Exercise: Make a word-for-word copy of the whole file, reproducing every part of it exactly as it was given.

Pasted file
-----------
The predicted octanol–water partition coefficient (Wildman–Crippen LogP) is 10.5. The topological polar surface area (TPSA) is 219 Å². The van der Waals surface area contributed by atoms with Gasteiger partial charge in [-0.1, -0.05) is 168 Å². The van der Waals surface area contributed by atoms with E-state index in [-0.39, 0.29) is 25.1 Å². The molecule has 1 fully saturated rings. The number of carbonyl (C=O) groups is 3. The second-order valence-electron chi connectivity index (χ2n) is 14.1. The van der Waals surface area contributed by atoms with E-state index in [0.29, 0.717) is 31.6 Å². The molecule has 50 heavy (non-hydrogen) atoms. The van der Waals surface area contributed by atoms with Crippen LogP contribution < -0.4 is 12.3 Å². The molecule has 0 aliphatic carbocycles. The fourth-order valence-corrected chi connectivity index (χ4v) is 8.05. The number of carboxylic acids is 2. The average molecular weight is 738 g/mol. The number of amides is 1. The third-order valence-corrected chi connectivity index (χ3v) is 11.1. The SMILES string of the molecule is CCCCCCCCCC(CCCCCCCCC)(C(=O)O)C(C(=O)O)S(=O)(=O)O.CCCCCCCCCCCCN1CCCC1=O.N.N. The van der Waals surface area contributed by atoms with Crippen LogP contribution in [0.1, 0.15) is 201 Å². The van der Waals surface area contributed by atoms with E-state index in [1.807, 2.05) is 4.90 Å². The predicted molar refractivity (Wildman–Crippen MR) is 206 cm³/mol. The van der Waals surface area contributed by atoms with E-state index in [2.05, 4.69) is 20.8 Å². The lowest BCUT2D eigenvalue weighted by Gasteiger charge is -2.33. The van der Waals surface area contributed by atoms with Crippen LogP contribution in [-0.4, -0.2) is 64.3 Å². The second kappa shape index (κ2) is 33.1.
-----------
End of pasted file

The predicted octanol–water partition coefficient (Wildman–Crippen LogP) is 10.5. The topological polar surface area (TPSA) is 219 Å². The van der Waals surface area contributed by atoms with Gasteiger partial charge in [-0.1, -0.05) is 168 Å². The van der Waals surface area contributed by atoms with E-state index in [-0.39, 0.29) is 25.1 Å². The molecule has 1 fully saturated rings. The number of carbonyl (C=O) groups is 3. The second-order valence-electron chi connectivity index (χ2n) is 14.1. The van der Waals surface area contributed by atoms with E-state index in [0.29, 0.717) is 31.6 Å². The molecule has 50 heavy (non-hydrogen) atoms. The van der Waals surface area contributed by atoms with Crippen LogP contribution < -0.4 is 12.3 Å². The molecule has 0 aliphatic carbocycles. The fourth-order valence-corrected chi connectivity index (χ4v) is 8.05. The number of carboxylic acids is 2. The average molecular weight is 738 g/mol. The number of amides is 1. The third-order valence-corrected chi connectivity index (χ3v) is 11.1. The SMILES string of the molecule is CCCCCCCCCC(CCCCCCCCC)(C(=O)O)C(C(=O)O)S(=O)(=O)O.CCCCCCCCCCCCN1CCCC1=O.N.N. The van der Waals surface area contributed by atoms with Crippen LogP contribution in [0.1, 0.15) is 201 Å². The van der Waals surface area contributed by atoms with E-state index in [1.807, 2.05) is 4.90 Å². The predicted molar refractivity (Wildman–Crippen MR) is 206 cm³/mol. The van der Waals surface area contributed by atoms with E-state index in [2.05, 4.69) is 20.8 Å². The lowest BCUT2D eigenvalue weighted by Gasteiger charge is -2.33. The van der Waals surface area contributed by atoms with Crippen LogP contribution in [-0.4, -0.2) is 64.3 Å². The second kappa shape index (κ2) is 33.1.